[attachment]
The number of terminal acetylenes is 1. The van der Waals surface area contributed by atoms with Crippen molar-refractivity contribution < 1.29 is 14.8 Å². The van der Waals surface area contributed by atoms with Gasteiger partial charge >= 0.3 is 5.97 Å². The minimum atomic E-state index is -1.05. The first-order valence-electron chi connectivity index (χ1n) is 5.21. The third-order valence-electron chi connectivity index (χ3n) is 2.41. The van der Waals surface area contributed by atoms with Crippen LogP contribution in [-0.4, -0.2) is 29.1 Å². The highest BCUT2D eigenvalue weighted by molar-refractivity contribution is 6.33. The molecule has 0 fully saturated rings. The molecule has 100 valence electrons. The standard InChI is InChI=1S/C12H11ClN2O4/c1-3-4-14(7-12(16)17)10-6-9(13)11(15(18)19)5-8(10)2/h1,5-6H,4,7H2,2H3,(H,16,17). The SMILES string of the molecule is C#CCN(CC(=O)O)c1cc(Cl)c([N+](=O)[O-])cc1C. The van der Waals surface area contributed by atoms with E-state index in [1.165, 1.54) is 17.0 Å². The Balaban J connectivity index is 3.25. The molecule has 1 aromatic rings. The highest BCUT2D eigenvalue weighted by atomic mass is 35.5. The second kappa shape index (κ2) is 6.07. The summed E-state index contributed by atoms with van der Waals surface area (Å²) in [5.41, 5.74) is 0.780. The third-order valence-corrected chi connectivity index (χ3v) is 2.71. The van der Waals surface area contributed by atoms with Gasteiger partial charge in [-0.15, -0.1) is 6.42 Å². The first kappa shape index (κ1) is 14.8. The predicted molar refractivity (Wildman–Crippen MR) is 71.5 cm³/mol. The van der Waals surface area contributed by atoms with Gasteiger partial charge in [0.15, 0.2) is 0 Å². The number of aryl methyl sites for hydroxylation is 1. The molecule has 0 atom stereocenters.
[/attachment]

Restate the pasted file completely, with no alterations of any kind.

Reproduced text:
The number of terminal acetylenes is 1. The van der Waals surface area contributed by atoms with Crippen molar-refractivity contribution < 1.29 is 14.8 Å². The van der Waals surface area contributed by atoms with Gasteiger partial charge >= 0.3 is 5.97 Å². The minimum atomic E-state index is -1.05. The first-order valence-electron chi connectivity index (χ1n) is 5.21. The third-order valence-electron chi connectivity index (χ3n) is 2.41. The van der Waals surface area contributed by atoms with Crippen LogP contribution in [-0.4, -0.2) is 29.1 Å². The highest BCUT2D eigenvalue weighted by molar-refractivity contribution is 6.33. The molecule has 0 fully saturated rings. The molecule has 100 valence electrons. The standard InChI is InChI=1S/C12H11ClN2O4/c1-3-4-14(7-12(16)17)10-6-9(13)11(15(18)19)5-8(10)2/h1,5-6H,4,7H2,2H3,(H,16,17). The SMILES string of the molecule is C#CCN(CC(=O)O)c1cc(Cl)c([N+](=O)[O-])cc1C. The van der Waals surface area contributed by atoms with E-state index in [1.165, 1.54) is 17.0 Å². The Balaban J connectivity index is 3.25. The molecule has 1 aromatic rings. The highest BCUT2D eigenvalue weighted by atomic mass is 35.5. The second kappa shape index (κ2) is 6.07. The summed E-state index contributed by atoms with van der Waals surface area (Å²) in [5.41, 5.74) is 0.780. The third-order valence-corrected chi connectivity index (χ3v) is 2.71. The van der Waals surface area contributed by atoms with Gasteiger partial charge in [-0.15, -0.1) is 6.42 Å². The first kappa shape index (κ1) is 14.8. The predicted molar refractivity (Wildman–Crippen MR) is 71.5 cm³/mol. The van der Waals surface area contributed by atoms with Gasteiger partial charge in [0.15, 0.2) is 0 Å². The number of aryl methyl sites for hydroxylation is 1. The molecule has 0 atom stereocenters.